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Understanding Effective Communication-Entrepreneurial Skills for Ghanaian Youth Part 1
By Kwesi Atta Sakyi
22nd January 2015
Communication is the process of making up a message and sending it through an appropriate channel to its intended target so that the message is acted upon and a feedback is given. Effective communication is achieved when the sender’s message is communicated at the right time to the right person in the right manner, and it elicits the right response. What to say, when to say it, where it is said, how it is said – all matter. In business, you need the sleekness and the diplomacy of words to clinch business contracts, to wow customers, and to motivate and to retain employees. Your business start-up will boom if you know how to communicate properly with your stakeholders, be they customers, bankers, superiors, suppliers, partners, among others.
In this time and age, youth unemployment is high and many youth are graduating from colleges and universities in Ghana, and pouring out into the streets with high hopes for a brighter future. The Ghanaian Government which has an albatross of a high SSSS wage bill hanging on its neck, and a millstone of a 24 billion-dollar national debt, cannot create the expected jobs, nor can the private sector which is bedevilled by production constraints such as Dumsor power outages, high interest rates, shrinking demand in the domestic market because of unemployment, among other constraints. Times are hard, and the national budget is tight. The youth have to bite the bullet and take the bull by the horns. They have their destiny in their own hands to become entrepreneurs and technopreneurs like Sir Richard Branson, Mark Zuckerberg, Bill Gates, Warren Buffet, Mo Ibrahim, Dangote, Kalu, Kenpong, among others.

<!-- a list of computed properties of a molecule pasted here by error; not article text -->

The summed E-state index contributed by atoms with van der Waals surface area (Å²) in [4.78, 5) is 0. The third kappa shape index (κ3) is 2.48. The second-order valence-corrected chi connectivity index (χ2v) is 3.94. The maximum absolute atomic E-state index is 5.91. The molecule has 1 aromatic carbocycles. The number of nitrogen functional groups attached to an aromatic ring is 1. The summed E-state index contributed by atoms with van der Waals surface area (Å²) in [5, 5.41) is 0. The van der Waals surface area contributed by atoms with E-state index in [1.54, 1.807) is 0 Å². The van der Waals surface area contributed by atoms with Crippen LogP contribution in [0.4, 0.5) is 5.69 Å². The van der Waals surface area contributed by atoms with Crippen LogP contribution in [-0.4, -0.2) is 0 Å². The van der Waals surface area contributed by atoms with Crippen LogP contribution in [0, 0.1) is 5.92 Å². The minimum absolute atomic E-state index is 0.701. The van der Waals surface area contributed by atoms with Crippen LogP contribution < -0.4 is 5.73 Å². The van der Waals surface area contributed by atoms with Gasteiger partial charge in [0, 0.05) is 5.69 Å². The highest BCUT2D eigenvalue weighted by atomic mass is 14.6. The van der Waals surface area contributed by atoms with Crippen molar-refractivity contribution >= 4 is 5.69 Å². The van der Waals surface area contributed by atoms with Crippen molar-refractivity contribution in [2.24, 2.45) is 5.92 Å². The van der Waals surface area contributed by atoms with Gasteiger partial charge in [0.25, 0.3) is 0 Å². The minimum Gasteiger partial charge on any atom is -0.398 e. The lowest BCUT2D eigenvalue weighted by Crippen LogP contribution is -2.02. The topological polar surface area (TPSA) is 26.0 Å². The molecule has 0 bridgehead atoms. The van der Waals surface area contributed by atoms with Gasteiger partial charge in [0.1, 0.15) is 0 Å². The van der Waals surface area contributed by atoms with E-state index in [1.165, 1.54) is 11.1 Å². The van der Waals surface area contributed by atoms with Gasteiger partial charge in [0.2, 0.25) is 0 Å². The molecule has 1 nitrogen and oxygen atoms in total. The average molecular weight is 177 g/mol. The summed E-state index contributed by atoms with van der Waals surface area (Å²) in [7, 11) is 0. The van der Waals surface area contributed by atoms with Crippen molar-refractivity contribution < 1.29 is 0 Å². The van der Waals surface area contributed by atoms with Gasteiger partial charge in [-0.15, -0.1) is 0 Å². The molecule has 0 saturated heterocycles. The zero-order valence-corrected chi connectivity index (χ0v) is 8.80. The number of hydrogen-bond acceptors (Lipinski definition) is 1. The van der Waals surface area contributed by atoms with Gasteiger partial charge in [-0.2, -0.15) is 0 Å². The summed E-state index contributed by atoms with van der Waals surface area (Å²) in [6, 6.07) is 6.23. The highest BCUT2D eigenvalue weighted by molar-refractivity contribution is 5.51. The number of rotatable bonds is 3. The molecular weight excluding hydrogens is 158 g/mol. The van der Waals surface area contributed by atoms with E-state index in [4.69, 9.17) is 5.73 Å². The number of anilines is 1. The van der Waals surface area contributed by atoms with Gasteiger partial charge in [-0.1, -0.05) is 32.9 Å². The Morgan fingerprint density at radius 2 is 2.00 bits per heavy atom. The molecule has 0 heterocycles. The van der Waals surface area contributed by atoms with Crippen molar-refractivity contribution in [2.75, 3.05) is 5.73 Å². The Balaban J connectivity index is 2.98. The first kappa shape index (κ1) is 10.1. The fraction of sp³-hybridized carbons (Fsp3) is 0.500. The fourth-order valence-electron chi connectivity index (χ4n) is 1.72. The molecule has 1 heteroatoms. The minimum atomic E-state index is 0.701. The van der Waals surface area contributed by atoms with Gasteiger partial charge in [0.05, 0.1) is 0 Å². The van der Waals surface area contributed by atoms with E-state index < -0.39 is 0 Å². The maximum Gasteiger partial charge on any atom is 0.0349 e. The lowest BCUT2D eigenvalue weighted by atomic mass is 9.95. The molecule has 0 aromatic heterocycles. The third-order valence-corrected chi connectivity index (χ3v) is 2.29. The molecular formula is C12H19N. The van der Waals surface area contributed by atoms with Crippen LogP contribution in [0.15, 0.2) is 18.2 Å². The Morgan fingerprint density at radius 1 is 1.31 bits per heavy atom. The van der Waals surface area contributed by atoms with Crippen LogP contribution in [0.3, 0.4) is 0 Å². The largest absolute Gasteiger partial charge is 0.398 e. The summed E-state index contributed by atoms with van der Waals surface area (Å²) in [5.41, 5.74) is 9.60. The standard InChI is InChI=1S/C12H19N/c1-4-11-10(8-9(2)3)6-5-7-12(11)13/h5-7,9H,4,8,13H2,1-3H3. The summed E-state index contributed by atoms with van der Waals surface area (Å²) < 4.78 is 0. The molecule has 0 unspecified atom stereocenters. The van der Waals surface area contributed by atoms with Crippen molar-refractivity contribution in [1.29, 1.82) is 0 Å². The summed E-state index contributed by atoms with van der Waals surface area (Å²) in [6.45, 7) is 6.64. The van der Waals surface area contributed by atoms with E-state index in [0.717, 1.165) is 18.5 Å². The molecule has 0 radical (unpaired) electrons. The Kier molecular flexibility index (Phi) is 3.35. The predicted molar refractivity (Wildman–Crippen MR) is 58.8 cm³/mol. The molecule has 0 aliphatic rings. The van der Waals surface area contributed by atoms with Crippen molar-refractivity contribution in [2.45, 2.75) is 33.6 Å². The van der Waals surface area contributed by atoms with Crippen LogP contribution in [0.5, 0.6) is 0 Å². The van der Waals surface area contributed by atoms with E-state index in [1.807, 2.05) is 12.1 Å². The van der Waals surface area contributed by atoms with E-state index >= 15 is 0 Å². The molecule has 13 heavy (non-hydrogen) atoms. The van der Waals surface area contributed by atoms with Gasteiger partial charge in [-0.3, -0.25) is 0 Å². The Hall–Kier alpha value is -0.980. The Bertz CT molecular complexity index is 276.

Think always about the consequences of what you say because every action has equal and opposite reaction. Many observers are worried that our youth of today in Ghana are losing some of our cherished cultural heritage such as being decent and truthful in language. This is because we lack role models in leadership, as some of our current political leaders have resorted to lying, insults, insinuations, and appalling behaviour in public, as they take to the airwaves. This is not the Ghana we hope for or the one our pioneers shed their precious blood to salvage from the yoke of colonial bondage.
It behoves us now to mind our language in public as well as in our private microcosms where we interact with peers, family, friends, colleagues at work, and the general public. It is a pity that Ghana has become a nation full of hollow talk and no concrete action. It is often said, ‘Actions speak louder than words’. We all need to be people of action. Walk your talk. As Gandhi said, ‘Be the change you desire to see in the world.’ Perhaps, you could be a motivational speaker, a pastor, a career mentor, an actor or actress, a musician, designer, among others. Whatever you are or you want to be in Ghana, you need the skills of good communication.
It is important to employ various modes of communication to reinforce the same message you wish to communicate. You can use oral or verbal communication in a face–to-face dialogue, which is very effective because you get instant feedback and you can study the body language of those you are communicating and interacting with. Good verbal communication requires maintaining eye contact, assuming the right posture, and showing keen interest by taking down notes or asking questions or contributing to the debate.
The clothes you wear, the colours you choose, the type of haircut, manicure, the perfumes you wear, all convey messages to the recipient. Always carry yourself with dignity, equipoise, elegance, and exude self-confidence, though with lots of humility. You need to build a self-identity or brand yourself. Mind you, you need to juggle a balancing act when you communicate, with your personality being a part of the process. The late Komla Dumor left us a legacy of communication skills, hard work, self-belief, among other sterling traits. May his soul rest in peace.